This kind of painting works better if you let it dry naturally rather than taking a blow dryer to it so resist the urge to hasten the process. If your paper was wet enough, these colors with continue to move and blend for several minutes giving you smooth blends and interesting colors, if you try to force the blends and then drying it you can end up with mud and hard lines, just let the watercolor do its thing for a few minutes before halting the process with a dryer.

This is your under painting and it should cover your entire paper, the water should be a reflection of the sky colors. I did not paint around anything so I will have no pure white on my paper, things will look white by comparison so I'm not worried. Watercolor dries lighter so if you kept your colors pale, this step should have pale colors as well.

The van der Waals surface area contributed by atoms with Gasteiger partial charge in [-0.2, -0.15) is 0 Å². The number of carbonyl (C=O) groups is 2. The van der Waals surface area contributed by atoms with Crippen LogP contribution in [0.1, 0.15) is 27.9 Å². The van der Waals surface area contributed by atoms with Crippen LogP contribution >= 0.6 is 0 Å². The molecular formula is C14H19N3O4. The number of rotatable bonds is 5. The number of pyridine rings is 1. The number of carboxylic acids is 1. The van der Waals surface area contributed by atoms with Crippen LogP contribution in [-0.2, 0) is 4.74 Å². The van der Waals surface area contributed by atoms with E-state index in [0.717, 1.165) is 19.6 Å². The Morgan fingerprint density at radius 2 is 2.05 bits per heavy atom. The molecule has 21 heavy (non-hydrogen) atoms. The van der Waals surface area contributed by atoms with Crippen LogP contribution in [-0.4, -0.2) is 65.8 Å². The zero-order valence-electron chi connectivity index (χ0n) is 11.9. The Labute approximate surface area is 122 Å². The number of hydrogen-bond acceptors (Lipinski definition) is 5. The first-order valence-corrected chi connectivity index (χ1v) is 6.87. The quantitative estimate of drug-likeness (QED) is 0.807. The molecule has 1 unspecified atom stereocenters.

When it is completely dry, I want to start back up in the sky with an intense blue color. This time I used the same ultra marine blue and purple but I didn't use as much water. If you want to make your watercolors more intense (darker, more colorful) use less water, if you want to make them light and less intense, use more water. I know it sounds simple and logical but many of my students struggle with this, amounts of how much water to use can be mystifying, just remember if it dries too light you can always add more washes. It is better to have to add color rather that try to lighten a color so error on the side of too light. In this case, you can be pretty dark so add enough water so the color will flow off your brush.